• Being James Bond

    Being James Bond

    ★★★

    A decent look into the Daniel Craig era of 007 movies, if one that naturally feels short and hasty. I do appreciate the work that went into juxtaposing certain topics people were talking about with the appropriate footage (a rather touching bit lingers in my mind where they showed us the trap house preparation sequence from Skyfall as they were talking about Craig shutting himself off from unwanted attention), though… and the topic itself carries enough weight for me to…

  • The Cryptic Innocence

    The Cryptic Innocence

    ★★★

    Feels deliberate, the handheld shots and the way they quiver and shake. It becomes more apparent within the dream sequence, the dearth of color suddenly overwhelmed by it and the scenery changing to blooming flowers as the two characters dance within a garden of their own. 

    If there’s anything I can say for The Cryptic Innocence, it’s that it very much takes my personal favorite approach to film, emote first and explain later… maybe never if it’s the intent. After…

  • The Inauguration of the Pleasure Dome

    The Inauguration of the Pleasure Dome

    ★★★★★

    Gods and monsters converge on a singular festival of dreams, rituals, lust and catharsis and agony. It is far beyond our mortal means of imagination to wonder, it is far above our human perception to capture. The Inauguration of the Pleasure Dome shows how film can create its own language, unrestricted by spoken word and linear time, how blinding colors and otherworldly visual flairs tell their own stories. Juxtaposition, overlap, close-ups and zooms. A face in a cage, a triplet…

  • Halloween II

    Halloween II

    ★★★★

    Despair lingers everywhere, in every nook and cranny. There is a black, thick liquid seeping through every pore of your body; try to rub it off, but it will never go away. Open your eyes and be met with the terrible realization that the entire world has gone black with you. 

    Fact is, I’m very much fascinated with Rob Zombie’s use of camera and tentpole ‘00s horror movie techniques on display here. Halloween II may be a jumbled mess for…

  • The Punk Singer

    The Punk Singer

    ★★★½

    Kathleen Hanna's life, as haphazard and earnest as the music she made. How fitting is it that The Punk Singer feels as brash and thoughtful as the personality herself? As a documentary film, it presents very interesting views on Hanna while seemingly refraining from pressuring her to disclose very personal information she'd rather not (a pitfall I've seen too many documentaries step on). As a documentary film about an absolute feminist badass, Hanna's recorded performances and brief insights into her…

  • The Matrix Resurrections

    The Matrix Resurrections

    ★★★★½

    Lana Wachowski, never in doubt.

    So much of The Matrix Resurrections is filled with the most mind-addling dialogue and concepts, and that's its greatest strength along with the biggest heart the franchise has worn to date. It is for me what the so-called Matrix sequels (now more aptly described as the middle two films) are to many filmgoers: installments that expand and double down on the intellectual horizon, make the most creative of decisions and be great films. Not that…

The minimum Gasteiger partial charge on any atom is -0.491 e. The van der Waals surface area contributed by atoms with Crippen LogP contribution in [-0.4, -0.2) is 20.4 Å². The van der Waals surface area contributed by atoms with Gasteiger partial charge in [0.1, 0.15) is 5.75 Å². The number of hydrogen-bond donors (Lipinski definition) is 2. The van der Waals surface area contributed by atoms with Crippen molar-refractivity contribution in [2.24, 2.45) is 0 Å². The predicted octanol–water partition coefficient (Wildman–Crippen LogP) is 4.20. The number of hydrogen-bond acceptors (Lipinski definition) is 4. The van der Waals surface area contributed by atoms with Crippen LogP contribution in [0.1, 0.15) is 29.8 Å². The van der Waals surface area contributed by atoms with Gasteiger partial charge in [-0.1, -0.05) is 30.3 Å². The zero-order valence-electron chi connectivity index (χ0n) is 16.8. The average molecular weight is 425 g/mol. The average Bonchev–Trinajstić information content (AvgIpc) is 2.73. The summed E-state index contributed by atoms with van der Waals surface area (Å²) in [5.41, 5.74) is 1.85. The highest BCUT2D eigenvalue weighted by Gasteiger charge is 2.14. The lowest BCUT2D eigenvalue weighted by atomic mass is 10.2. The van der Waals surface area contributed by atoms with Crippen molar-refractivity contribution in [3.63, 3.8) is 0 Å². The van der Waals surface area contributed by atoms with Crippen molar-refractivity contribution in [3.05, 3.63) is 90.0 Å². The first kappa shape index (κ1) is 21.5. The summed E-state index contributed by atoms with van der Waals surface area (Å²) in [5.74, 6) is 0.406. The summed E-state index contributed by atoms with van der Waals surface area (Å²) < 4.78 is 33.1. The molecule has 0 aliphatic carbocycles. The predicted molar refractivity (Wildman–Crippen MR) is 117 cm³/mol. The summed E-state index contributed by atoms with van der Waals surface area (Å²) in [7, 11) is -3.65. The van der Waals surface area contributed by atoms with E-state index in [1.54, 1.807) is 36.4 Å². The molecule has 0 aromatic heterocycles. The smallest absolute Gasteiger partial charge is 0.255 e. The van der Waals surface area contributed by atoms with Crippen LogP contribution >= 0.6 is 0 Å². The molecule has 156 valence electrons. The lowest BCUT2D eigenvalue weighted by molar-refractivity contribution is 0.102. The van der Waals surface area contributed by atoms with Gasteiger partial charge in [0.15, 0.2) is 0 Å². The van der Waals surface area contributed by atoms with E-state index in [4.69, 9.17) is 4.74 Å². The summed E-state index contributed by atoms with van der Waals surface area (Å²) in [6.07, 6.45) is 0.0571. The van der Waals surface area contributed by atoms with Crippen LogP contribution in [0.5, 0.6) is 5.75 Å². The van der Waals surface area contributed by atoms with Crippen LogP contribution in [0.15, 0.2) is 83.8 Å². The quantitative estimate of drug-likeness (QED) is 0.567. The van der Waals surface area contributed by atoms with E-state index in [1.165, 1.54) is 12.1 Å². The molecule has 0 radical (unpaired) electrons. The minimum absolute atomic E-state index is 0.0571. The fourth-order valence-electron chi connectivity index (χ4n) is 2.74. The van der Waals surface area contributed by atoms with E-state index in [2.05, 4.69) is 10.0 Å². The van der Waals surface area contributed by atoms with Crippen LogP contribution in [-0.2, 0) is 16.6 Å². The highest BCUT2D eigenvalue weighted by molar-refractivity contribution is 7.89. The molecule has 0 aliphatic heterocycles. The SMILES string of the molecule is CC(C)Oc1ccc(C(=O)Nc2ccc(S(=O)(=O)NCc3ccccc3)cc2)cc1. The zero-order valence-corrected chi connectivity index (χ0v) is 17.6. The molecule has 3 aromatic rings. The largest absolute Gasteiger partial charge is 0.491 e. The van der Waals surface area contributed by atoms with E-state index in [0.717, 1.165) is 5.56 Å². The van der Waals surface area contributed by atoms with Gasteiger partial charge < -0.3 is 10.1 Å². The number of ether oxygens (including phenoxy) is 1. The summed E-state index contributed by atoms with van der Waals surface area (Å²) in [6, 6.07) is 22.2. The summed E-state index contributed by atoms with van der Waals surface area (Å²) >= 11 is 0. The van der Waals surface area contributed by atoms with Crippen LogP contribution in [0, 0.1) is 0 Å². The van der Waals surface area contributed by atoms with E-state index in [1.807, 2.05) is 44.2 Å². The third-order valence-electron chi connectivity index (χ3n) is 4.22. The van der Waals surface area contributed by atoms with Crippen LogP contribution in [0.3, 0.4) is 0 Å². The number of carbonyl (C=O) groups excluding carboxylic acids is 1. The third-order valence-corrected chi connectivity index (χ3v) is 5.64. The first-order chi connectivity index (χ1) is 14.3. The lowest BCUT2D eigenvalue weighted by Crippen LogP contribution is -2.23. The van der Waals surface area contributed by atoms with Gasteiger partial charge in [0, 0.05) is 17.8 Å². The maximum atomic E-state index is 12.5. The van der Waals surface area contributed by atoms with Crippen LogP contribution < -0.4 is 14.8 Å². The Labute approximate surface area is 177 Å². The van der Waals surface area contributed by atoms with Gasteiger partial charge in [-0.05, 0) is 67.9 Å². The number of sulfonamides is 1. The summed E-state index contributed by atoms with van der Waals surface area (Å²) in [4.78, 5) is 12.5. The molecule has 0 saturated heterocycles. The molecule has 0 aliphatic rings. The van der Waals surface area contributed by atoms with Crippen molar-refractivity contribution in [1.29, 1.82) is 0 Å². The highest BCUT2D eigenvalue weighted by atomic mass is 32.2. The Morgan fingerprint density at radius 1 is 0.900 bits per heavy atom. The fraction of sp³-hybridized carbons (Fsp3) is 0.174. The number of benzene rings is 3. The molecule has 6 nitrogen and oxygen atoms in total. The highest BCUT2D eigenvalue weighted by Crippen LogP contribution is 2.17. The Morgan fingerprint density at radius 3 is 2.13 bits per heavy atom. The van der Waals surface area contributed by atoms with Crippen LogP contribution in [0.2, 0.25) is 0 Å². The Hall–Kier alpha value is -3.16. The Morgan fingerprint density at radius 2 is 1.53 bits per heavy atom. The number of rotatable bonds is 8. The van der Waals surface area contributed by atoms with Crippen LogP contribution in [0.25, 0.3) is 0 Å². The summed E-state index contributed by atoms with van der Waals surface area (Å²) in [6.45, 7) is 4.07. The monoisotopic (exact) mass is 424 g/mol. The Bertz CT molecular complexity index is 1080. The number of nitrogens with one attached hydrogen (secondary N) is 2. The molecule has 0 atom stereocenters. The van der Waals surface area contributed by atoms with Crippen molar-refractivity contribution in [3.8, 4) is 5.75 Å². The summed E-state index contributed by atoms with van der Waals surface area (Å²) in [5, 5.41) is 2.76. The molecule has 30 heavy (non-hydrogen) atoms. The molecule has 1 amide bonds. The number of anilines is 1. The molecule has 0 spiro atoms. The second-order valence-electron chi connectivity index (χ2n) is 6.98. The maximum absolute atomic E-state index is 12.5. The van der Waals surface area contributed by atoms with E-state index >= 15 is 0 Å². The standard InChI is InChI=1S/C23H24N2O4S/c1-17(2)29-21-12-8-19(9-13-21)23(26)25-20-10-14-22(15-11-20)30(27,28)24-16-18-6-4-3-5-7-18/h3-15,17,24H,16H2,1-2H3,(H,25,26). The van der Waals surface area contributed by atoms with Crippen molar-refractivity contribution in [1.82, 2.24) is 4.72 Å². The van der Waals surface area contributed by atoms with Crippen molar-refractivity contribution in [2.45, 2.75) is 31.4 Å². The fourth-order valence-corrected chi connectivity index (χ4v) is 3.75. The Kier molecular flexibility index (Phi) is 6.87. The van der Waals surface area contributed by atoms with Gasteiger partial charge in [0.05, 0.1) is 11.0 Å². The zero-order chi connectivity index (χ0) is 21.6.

• In the Loop

    In the Loop

    ★★★½

    The way In the Loop ticks every political satire comedy checkbox is astounding, but I guess that should've been expected from the mind of one of (if not) the best political satirists of our generation, Armando Iannucci. Seriously, for those of you who haven't checked out the man's works ('The Day Today' and 'The Thick of It' are particularly memorable), do yourself a service and check them up.

    How could I complain about a film that relies mostly on the…

  • Titane

    Titane

    ★★★★

    What is real, anyway? What is realistic? Chances are that what you find to be rooted in reality is completely different from the person sitting next to you on the theatre. I think I've reached the point in my life where anything that ever happens in a film (or any artform) is processed in my mind as credible. I just don't look at something and go 'hmm, that's a bit far-fetched'. This is a realm of infinite possiblities, so why…

  • Zack Snyder's Justice League

    Zack Snyder's Justice League

    ★★★★★

    There’s a glimmering shard of hope inside all of us, in every being. It’s never clear what might become of it, whether it’ll grow to become a large tree or a withered sapling robbed of its glory. The world is, unfortunately, a place not known to accommodate something as naïve as hope. People die, money dictates life or death for many, pen-pushers idle over serious matters as if they were boring playthings. The old guard has failed us, time and…

  • The Beggar's Deceit

    The Beggar's Deceit

    ★★

    A film that portrays everyday people as run-down, deprived individuals who will exploit others’ tragedies for their own gains and cops as inept buffoons who can’t even catch a child? Not the most piercing social commentary comedy, but it’s as okay is it can be!

  • Ateliers de La Ciotat

    Ateliers de La Ciotat

    ★★

    A great tragedy that the act of capturing slices of life on film has become so trivialized in our modern-day landscape. It can still be a valid form of art if we change our perspective on it, and early films like this prove that one doesn’t need expensive cameras or choreographed movement to capture something unique.

  • Fantasmagorie

    Fantasmagorie

    ★★★

    Imagination triumphs over all. Not a single frame is wasted, not a pen stroke is out of place, and all the wacky and preposterous scenarios meld into one charming little piece of animation. Charming, is what I’d say — and admirable both in an academic/non-academic sense. Its historical value is undeniable, and it’s an honest-to-God fun watch.